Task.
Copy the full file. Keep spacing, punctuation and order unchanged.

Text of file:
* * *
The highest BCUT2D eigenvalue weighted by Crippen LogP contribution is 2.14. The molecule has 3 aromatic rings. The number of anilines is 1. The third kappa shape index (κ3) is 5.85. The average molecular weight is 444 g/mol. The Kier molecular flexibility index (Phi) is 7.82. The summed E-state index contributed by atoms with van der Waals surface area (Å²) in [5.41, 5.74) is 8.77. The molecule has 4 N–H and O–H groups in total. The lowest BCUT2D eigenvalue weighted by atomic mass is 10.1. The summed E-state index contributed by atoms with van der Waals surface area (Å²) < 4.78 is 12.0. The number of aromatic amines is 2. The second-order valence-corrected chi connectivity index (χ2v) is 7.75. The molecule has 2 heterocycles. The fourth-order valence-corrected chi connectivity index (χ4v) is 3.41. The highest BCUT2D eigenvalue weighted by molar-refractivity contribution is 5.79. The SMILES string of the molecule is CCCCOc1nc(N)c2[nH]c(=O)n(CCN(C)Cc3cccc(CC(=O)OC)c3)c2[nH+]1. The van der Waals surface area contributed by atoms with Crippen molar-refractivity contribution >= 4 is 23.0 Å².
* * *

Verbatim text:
The highest BCUT2D eigenvalue weighted by Crippen LogP contribution is 2.14. The molecule has 3 aromatic rings. The number of anilines is 1. The third kappa shape index (κ3) is 5.85. The average molecular weight is 444 g/mol. The Kier molecular flexibility index (Phi) is 7.82. The summed E-state index contributed by atoms with van der Waals surface area (Å²) in [5.41, 5.74) is 8.77. The molecule has 4 N–H and O–H groups in total. The lowest BCUT2D eigenvalue weighted by atomic mass is 10.1. The summed E-state index contributed by atoms with van der Waals surface area (Å²) < 4.78 is 12.0. The number of aromatic amines is 2. The second-order valence-corrected chi connectivity index (χ2v) is 7.75. The molecule has 2 heterocycles. The fourth-order valence-corrected chi connectivity index (χ4v) is 3.41. The highest BCUT2D eigenvalue weighted by molar-refractivity contribution is 5.79. The SMILES string of the molecule is CCCCOc1nc(N)c2[nH]c(=O)n(CCN(C)Cc3cccc(CC(=O)OC)c3)c2[nH+]1. The van der Waals surface area contributed by atoms with Crippen molar-refractivity contribution >= 4 is 23.0 Å².